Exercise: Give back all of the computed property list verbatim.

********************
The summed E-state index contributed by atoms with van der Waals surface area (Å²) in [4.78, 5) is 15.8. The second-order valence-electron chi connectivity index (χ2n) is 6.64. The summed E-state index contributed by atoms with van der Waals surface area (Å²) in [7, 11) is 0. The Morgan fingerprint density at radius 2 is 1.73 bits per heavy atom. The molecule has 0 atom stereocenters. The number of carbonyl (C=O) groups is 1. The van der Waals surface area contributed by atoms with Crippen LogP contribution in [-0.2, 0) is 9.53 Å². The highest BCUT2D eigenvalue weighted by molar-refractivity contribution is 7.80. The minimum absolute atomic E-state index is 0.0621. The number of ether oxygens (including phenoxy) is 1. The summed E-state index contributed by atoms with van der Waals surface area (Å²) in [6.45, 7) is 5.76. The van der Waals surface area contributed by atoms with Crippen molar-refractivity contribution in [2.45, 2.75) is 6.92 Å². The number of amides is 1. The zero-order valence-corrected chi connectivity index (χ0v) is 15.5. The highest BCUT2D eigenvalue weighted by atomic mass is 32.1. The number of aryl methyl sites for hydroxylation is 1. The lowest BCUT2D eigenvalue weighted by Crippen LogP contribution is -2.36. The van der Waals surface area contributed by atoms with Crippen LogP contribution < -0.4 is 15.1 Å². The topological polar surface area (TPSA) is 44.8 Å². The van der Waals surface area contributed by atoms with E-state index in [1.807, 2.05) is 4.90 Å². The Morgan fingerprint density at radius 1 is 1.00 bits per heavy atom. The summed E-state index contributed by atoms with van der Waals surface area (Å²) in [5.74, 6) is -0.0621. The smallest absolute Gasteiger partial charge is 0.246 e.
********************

The summed E-state index contributed by atoms with van der Waals surface area (Å²) in [4.78, 5) is 15.8. The second-order valence-electron chi connectivity index (χ2n) is 6.64. The summed E-state index contributed by atoms with van der Waals surface area (Å²) in [7, 11) is 0. The Morgan fingerprint density at radius 2 is 1.73 bits per heavy atom. The molecule has 0 atom stereocenters. The number of carbonyl (C=O) groups is 1. The van der Waals surface area contributed by atoms with Crippen LogP contribution in [-0.2, 0) is 9.53 Å². The highest BCUT2D eigenvalue weighted by molar-refractivity contribution is 7.80. The minimum absolute atomic E-state index is 0.0621. The number of ether oxygens (including phenoxy) is 1. The summed E-state index contributed by atoms with van der Waals surface area (Å²) in [6.45, 7) is 5.76. The van der Waals surface area contributed by atoms with Crippen molar-refractivity contribution in [2.45, 2.75) is 6.92 Å². The number of amides is 1. The zero-order valence-corrected chi connectivity index (χ0v) is 15.5. The highest BCUT2D eigenvalue weighted by atomic mass is 32.1. The number of aryl methyl sites for hydroxylation is 1. The lowest BCUT2D eigenvalue weighted by Crippen LogP contribution is -2.36. The van der Waals surface area contributed by atoms with Crippen LogP contribution < -0.4 is 15.1 Å². The topological polar surface area (TPSA) is 44.8 Å². The van der Waals surface area contributed by atoms with E-state index in [1.807, 2.05) is 4.90 Å². The Morgan fingerprint density at radius 1 is 1.00 bits per heavy atom. The summed E-state index contributed by atoms with van der Waals surface area (Å²) in [5.74, 6) is -0.0621. The smallest absolute Gasteiger partial charge is 0.246 e.